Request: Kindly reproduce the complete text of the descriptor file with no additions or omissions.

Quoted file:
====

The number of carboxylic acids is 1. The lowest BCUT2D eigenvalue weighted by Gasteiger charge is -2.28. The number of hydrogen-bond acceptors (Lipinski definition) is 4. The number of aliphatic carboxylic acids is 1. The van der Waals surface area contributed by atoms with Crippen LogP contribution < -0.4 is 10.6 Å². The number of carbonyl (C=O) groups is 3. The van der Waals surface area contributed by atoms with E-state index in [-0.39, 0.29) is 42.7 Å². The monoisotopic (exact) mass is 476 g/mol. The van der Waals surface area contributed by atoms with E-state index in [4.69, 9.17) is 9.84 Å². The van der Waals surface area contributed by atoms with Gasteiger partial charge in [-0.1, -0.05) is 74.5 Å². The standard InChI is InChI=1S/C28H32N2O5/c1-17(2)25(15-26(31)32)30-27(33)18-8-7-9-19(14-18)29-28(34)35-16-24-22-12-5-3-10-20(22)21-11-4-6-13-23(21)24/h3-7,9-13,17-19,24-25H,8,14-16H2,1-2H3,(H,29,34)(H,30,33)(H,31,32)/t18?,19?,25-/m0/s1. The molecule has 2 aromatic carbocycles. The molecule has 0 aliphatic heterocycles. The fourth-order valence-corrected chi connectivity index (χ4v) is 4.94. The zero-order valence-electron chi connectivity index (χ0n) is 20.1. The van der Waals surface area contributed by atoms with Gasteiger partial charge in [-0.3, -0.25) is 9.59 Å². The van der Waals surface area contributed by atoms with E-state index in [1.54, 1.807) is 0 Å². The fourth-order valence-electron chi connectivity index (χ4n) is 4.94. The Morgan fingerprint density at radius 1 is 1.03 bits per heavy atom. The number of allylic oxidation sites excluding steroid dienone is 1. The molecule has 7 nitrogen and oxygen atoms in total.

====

The number of carboxylic acids is 1. The lowest BCUT2D eigenvalue weighted by Gasteiger charge is -2.28. The number of hydrogen-bond acceptors (Lipinski definition) is 4. The number of aliphatic carboxylic acids is 1. The van der Waals surface area contributed by atoms with Crippen LogP contribution < -0.4 is 10.6 Å². The number of carbonyl (C=O) groups is 3. The van der Waals surface area contributed by atoms with E-state index in [-0.39, 0.29) is 42.7 Å². The monoisotopic (exact) mass is 476 g/mol. The van der Waals surface area contributed by atoms with E-state index in [4.69, 9.17) is 9.84 Å². The van der Waals surface area contributed by atoms with Gasteiger partial charge in [-0.1, -0.05) is 74.5 Å². The standard InChI is InChI=1S/C28H32N2O5/c1-17(2)25(15-26(31)32)30-27(33)18-8-7-9-19(14-18)29-28(34)35-16-24-22-12-5-3-10-20(22)21-11-4-6-13-23(21)24/h3-7,9-13,17-19,24-25H,8,14-16H2,1-2H3,(H,29,34)(H,30,33)(H,31,32)/t18?,19?,25-/m0/s1. The molecule has 2 aromatic carbocycles. The molecule has 0 aliphatic heterocycles. The fourth-order valence-corrected chi connectivity index (χ4v) is 4.94. The zero-order valence-electron chi connectivity index (χ0n) is 20.1. The van der Waals surface area contributed by atoms with Gasteiger partial charge in [-0.3, -0.25) is 9.59 Å². The van der Waals surface area contributed by atoms with E-state index in [1.54, 1.807) is 0 Å². The fourth-order valence-electron chi connectivity index (χ4n) is 4.94. The Morgan fingerprint density at radius 1 is 1.03 bits per heavy atom. The number of allylic oxidation sites excluding steroid dienone is 1. The molecule has 7 nitrogen and oxygen atoms in total.